SCENE: A nursing home in rural America.

Personae: A couple of dozen octogenarians, most in wheelchairs, eagerly awaiting the start of a social evening in the common room.

Action: As the VCR is turned on and images of Fred Astaire and Ginger Rogers bring smiles to the audience, the door bursts open. "Stop the machine," a stranger shouts. "You're violating the copyright laws of the United States, and you must desist or cough up $16,000 a year."

Believe it or not, something like this has been happening. If you're the kind of person who fast-forwards through the sinister FBI warning at the beginning of every movie you rent at the video store, or even if you simply haven't read that warning as a copyright lawyer would, you probably didn't know that you're not authorized to show the movie outside a private home even if you don't charge admission. You are violating federal law if you rent a cassette for a Boy Scout meeting or to cheer up a sick friend in the hospital or to bring back to the dorm after a hard day of classes. Prison wardens have gotten into trouble for renting tapes to show to inmates. And nursing home operators have come under fire for bringing Bogart, Bacall and Batman to shut-in seniors.

Suitably shocked by constituent complaints, Sen. William Roth (R-Del.) and Rep. Ben Cardin (D-Md.) introduced similar bills to create a special exemption from the copyright law for nursing homes. Then Rep. Bob Kastenmeier (D-Wis.), who chairs the House subcommittee that handles copyright legislation, came up with another idea. He offered the movie industry what he calls "an out-of-Congress" solution. Drawing on the Roth and Cardin bills, he put together an agreement that was signed the other day by nine motion picture companies, three licensing organizations and two nursing home associations. The principle of the copyright law will be preserved. Each of the associations, acting on behalf of all nursing homes, will make a token $10 payment to each movie company, and that payment will be donated to charity. In return, the companies have agreed to allow nursing homes to screen an unlimited number of rental movies until Jan. 1, 2001.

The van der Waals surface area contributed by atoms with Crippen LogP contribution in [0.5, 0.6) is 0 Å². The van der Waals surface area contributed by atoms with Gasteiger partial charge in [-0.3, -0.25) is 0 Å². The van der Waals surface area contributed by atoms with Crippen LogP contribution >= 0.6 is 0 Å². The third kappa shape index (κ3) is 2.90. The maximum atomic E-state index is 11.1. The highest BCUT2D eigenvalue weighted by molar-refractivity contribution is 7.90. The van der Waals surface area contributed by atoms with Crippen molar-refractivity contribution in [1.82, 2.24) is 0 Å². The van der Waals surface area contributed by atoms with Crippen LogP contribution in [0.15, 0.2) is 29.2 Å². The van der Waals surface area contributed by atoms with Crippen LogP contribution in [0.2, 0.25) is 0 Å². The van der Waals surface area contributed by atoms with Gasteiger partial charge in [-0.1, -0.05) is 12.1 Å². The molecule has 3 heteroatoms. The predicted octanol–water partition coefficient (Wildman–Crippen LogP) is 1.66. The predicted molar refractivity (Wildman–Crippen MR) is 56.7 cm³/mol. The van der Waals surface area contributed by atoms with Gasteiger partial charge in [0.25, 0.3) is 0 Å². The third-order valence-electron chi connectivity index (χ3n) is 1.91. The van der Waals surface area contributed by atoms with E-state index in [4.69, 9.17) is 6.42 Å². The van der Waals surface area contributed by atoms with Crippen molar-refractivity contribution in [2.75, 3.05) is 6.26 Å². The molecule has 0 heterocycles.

Like so many of the movies likely to be shown, this congressional caper had a happy ending.